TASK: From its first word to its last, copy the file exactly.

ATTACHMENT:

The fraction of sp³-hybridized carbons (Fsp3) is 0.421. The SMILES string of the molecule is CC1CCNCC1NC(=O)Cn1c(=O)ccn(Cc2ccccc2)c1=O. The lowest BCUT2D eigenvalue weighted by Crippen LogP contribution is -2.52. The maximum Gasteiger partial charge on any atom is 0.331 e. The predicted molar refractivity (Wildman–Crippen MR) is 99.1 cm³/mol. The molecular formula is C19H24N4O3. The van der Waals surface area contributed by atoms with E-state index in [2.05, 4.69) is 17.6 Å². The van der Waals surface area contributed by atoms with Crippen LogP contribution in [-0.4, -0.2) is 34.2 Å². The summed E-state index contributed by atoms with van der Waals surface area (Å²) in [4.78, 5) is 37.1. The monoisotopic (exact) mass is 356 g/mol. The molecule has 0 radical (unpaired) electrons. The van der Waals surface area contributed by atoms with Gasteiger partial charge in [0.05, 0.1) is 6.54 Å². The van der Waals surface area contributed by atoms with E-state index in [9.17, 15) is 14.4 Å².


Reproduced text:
The fraction of sp³-hybridized carbons (Fsp3) is 0.421. The SMILES string of the molecule is CC1CCNCC1NC(=O)Cn1c(=O)ccn(Cc2ccccc2)c1=O. The lowest BCUT2D eigenvalue weighted by Crippen LogP contribution is -2.52. The maximum Gasteiger partial charge on any atom is 0.331 e. The predicted molar refractivity (Wildman–Crippen MR) is 99.1 cm³/mol. The molecular formula is C19H24N4O3. The van der Waals surface area contributed by atoms with E-state index in [2.05, 4.69) is 17.6 Å². The van der Waals surface area contributed by atoms with Crippen LogP contribution in [-0.4, -0.2) is 34.2 Å². The summed E-state index contributed by atoms with van der Waals surface area (Å²) in [4.78, 5) is 37.1. The monoisotopic (exact) mass is 356 g/mol. The molecule has 0 radical (unpaired) electrons. The van der Waals surface area contributed by atoms with Gasteiger partial charge in [0.05, 0.1) is 6.54 Å². The van der Waals surface area contributed by atoms with E-state index in [9.17, 15) is 14.4 Å².